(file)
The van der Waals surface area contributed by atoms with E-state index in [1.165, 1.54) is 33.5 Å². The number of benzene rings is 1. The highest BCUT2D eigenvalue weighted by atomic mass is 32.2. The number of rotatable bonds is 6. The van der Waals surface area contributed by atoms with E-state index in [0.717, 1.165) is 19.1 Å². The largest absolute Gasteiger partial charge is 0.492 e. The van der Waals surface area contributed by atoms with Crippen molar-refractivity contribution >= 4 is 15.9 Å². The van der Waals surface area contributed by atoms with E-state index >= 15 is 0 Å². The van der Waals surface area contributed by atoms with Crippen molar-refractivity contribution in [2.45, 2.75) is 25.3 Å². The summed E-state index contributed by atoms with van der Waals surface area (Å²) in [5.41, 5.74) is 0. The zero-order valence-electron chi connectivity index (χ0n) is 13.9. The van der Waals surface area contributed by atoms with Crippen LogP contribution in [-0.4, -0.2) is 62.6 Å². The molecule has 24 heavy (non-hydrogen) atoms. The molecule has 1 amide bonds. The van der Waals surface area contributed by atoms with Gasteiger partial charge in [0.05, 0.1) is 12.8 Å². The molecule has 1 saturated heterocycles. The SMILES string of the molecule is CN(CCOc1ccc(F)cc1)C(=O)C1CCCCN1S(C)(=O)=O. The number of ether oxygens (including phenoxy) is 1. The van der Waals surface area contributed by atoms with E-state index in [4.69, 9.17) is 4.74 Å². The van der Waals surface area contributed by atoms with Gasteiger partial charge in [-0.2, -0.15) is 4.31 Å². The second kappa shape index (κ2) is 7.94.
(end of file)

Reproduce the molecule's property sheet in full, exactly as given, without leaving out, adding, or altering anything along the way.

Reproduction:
The van der Waals surface area contributed by atoms with E-state index in [1.165, 1.54) is 33.5 Å². The number of benzene rings is 1. The highest BCUT2D eigenvalue weighted by atomic mass is 32.2. The number of rotatable bonds is 6. The van der Waals surface area contributed by atoms with E-state index in [0.717, 1.165) is 19.1 Å². The largest absolute Gasteiger partial charge is 0.492 e. The van der Waals surface area contributed by atoms with Crippen molar-refractivity contribution >= 4 is 15.9 Å². The van der Waals surface area contributed by atoms with E-state index >= 15 is 0 Å². The van der Waals surface area contributed by atoms with Crippen molar-refractivity contribution in [2.45, 2.75) is 25.3 Å². The summed E-state index contributed by atoms with van der Waals surface area (Å²) in [5.41, 5.74) is 0. The zero-order valence-electron chi connectivity index (χ0n) is 13.9. The van der Waals surface area contributed by atoms with Crippen LogP contribution in [-0.4, -0.2) is 62.6 Å². The molecule has 24 heavy (non-hydrogen) atoms. The molecule has 1 amide bonds. The van der Waals surface area contributed by atoms with Gasteiger partial charge in [0.05, 0.1) is 12.8 Å². The molecule has 1 saturated heterocycles. The SMILES string of the molecule is CN(CCOc1ccc(F)cc1)C(=O)C1CCCCN1S(C)(=O)=O. The number of ether oxygens (including phenoxy) is 1. The van der Waals surface area contributed by atoms with E-state index in [4.69, 9.17) is 4.74 Å². The van der Waals surface area contributed by atoms with Gasteiger partial charge in [-0.2, -0.15) is 4.31 Å². The second kappa shape index (κ2) is 7.94.